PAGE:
Welcome to #NotAnAd, where we post enthusiastically and without reservation about things we’re obsessed with from the world of food.
When I chose to move from the Boston suburbs to the small city of Greensboro, North Carolina for college, I knew almost nothing about the state, save for a childhood obsession with native son Michael Jordan. But I’d seen the shining lights directly across the street from campus that told me everything would be just fine: the glow of Boston Market.
I wouldn’t admit at the time that a chain restaurant would bring that kind of comfort. I had a poster for The Corporation on the back of my bedroom door, and proudly described Rage Against the Machine as my favorite band. I signed up for Peace & Conflict Studies classes, cut my own hair, and protested everything. You know the type.
But in my otherwise unrecognizable new home, Boston Market represented familiarity. Founded a couple years before I was born and just a few miles from where I grew up, the company was originally known as Boston Chicken. In the early 90s, Boston Chicken grew into a chain, with about 25 stores in 1991 and more than 200 by 1993. Two years later, it became Boston Market.
As a kid, I just knew I loved it. My parents would occasionally take me and my sister to the Boston Chicken in our small suburb, where I feasted on the sweet corn and the goopy cheddar mac & cheese. The restaurant’s name change almost didn’t register to me, because the food remained untouched. I craved the buttered, overly sweet corn and—more than anything—the unparalleled mac & cheese. The rotini spirals seemed perfectly designed to retain the thick, oozing, and glistening orange cheese. The pasta, always a soft, springy consistency, could do no wrong.
Greensboro—North Carolina’s third-largest city, located in the center of the state—felt far from home at first. I’d never heard of Harris Teeter, the local grocery store, and the soulless Starbucks across from campus stirred resentment rather than nostalgia. Quakerism, the religious underpinning of my new school, felt foreign. But more importantly, I’d never lived away from my parents, hadn’t moved since I was 3, missed my friends fiercely, and hated most of the food in the cafeteria.
Boston Market counteracted some of that discomfort and adjustment. It wasn’t just that I could find some of the flavors I associated with my childhood there; it was also the fact that the uniformity of the stores, like most chains, made walking inside feel almost like stepping into a friend’s familiar living room. A vegetarian since middle school, I’d always skip the namesake chicken and opt for the “Side Item Sampler,” which comes with three sides and a piece of cornbread. I’d occasionally throw something like mashed potatoes into the mix, but more often than not, I’d revert to my classic order, picking the sweet corn and then doubling up on the mac & cheese.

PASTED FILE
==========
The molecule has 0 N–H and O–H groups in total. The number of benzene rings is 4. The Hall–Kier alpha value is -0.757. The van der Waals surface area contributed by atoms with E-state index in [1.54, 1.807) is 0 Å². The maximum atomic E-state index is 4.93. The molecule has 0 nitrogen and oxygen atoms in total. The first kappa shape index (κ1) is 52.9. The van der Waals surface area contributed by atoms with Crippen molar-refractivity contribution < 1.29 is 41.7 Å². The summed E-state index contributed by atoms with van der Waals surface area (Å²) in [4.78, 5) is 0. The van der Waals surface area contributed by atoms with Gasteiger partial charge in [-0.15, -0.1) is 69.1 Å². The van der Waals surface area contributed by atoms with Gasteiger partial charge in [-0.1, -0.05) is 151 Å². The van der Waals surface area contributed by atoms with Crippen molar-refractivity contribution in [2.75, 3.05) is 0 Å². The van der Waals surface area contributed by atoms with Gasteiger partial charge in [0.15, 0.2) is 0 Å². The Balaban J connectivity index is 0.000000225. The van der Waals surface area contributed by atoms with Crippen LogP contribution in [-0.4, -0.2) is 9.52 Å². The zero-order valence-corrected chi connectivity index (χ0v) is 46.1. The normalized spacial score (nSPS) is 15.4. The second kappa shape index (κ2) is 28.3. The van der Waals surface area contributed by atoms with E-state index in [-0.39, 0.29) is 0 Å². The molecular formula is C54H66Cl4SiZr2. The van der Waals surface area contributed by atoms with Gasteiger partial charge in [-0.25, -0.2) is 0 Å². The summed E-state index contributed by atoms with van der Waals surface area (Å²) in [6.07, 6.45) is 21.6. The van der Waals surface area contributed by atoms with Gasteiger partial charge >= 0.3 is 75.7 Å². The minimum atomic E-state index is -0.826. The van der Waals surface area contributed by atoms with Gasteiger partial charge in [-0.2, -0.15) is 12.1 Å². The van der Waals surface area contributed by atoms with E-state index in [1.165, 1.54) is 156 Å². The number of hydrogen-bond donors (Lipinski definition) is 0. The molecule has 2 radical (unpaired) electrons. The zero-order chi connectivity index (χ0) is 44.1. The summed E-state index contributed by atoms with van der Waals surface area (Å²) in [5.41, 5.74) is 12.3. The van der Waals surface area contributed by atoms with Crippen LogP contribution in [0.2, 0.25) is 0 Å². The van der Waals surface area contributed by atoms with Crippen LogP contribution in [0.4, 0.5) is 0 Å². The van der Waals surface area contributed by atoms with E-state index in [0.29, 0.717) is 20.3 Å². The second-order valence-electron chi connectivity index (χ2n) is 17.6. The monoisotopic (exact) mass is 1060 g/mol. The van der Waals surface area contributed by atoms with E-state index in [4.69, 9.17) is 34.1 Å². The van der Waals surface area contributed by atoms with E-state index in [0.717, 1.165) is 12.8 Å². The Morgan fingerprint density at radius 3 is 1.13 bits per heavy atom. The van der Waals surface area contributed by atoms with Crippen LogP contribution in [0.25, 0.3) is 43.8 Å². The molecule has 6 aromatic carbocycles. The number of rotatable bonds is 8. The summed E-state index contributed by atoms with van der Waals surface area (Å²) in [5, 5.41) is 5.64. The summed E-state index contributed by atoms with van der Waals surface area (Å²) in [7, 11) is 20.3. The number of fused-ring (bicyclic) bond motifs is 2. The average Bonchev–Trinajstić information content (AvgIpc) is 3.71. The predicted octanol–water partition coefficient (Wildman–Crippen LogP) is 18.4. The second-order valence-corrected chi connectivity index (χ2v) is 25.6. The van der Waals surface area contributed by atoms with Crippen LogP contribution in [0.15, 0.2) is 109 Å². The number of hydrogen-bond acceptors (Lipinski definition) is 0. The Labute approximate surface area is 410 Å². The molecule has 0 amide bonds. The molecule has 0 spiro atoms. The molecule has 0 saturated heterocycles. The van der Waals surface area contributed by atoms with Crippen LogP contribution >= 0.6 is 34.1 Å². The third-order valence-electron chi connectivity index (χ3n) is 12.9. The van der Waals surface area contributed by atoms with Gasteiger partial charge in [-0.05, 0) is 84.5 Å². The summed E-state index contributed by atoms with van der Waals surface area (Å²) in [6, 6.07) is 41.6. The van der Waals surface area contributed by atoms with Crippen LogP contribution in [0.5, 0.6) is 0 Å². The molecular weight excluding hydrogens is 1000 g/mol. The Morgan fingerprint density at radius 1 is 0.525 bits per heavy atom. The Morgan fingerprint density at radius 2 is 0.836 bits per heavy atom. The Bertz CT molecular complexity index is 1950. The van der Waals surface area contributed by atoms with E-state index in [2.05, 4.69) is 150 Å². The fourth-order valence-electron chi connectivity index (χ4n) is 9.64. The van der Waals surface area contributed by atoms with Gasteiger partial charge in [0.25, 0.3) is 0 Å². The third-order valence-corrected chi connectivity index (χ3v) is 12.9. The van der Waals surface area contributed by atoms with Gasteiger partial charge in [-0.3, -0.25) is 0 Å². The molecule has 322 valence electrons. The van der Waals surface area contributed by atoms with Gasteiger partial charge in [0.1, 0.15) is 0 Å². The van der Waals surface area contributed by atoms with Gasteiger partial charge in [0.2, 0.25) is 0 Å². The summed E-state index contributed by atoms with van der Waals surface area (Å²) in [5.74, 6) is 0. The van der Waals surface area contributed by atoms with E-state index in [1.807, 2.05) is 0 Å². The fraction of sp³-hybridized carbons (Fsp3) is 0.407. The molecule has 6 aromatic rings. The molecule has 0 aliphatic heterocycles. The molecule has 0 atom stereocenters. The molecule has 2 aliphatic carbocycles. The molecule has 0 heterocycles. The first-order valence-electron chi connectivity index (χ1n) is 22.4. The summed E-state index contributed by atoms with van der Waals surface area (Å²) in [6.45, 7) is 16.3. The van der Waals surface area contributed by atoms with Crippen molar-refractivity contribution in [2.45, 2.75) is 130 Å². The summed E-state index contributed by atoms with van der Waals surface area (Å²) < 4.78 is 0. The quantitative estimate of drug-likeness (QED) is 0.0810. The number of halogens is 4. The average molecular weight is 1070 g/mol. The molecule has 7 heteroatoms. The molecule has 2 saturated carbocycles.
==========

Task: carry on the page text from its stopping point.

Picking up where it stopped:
My friends—fellow radicals who took economics so they could better argue why capitalism should be dismantled—weren’t having it. One informed me that McDonald’s owned the company, which was true at the time. Eating there would run counter to my own ethos of conscious consumerism, too. I’d campaigned for fair trade coffee and tea at my high school, rocked union-made jeans, and helped organize to kick food giant Sodexho off my college campus. I knew “ethical consumption” wouldn’t solve the world’s problems, but I’d be damned if I wasn’t going to give it my all.
Yet I made a quiet exception for Boston Market. For four years, my friend Eileen and I would silently slip off campus, not mentioning our plans to anyone, and walk into the red, black, and white restaurant from my childhood. It became our private ritual, solidifying our friendship with thickly coated noodles under harsh fluorescent lighting. We always saved our longest catchups and our deepest heart-to-hearts for those rare, clandestine trips. And we made sure to fit in one last excursion right before graduation.
My consumption extended beyond these restaurant runs with Eileen. Boston Market sold the mac & cheese as a standalone frozen food item, the ideal meal for a lazy college vegetarian. And the neighboring grocery store stocked it. Forget the rest of my corn-forward yellow plate—the microwavable meals meant that I could whip up one of my favorite foods at home, and you better believe I took advantage of this golden-colored opportunity.
But, just like the company, the mac & cheese entrée fell on hard times. Back in 1998, Boston Market filed for bankruptcy protection. It had 1,143 locations then, but has closed more than half of them since. McDonald’s bought the chain in 2000, then sold it to a private equity group in 2007. And in a move that seems designed to focus on offering full “meals,” the company axed mac & cheese as a standalone frozen offering, selling things like chicken marsala, sweet & sour chicken, and country fried steak in its place. The mac does come as a side portion with the Salisbury steak, but that’s hardly a consolation.
Boston Market has changed dramatically since it first opened. It isn’t even located in the Boston area anymore; it’s headquartered in Colorado. Somewhere along the way, my hometown store shuttered, too. But the taste of its creamy mac & cheese, and my allegiance to it, hasn’t wavered.
I’ve changed plenty since those secret college meals with Eileen almost a decade ago. It’s been a long time since I dug into an oozing, saucy bowl of that mac & cheese. Proximity to the chain is no longer a prerequisite for moving, and I now live further from Boston Market than I ever have. I wish they’d bring back the freestanding frozen mac, but even if that never happens, I know that if my political ideals couldn’t keep me away, neither can the distance.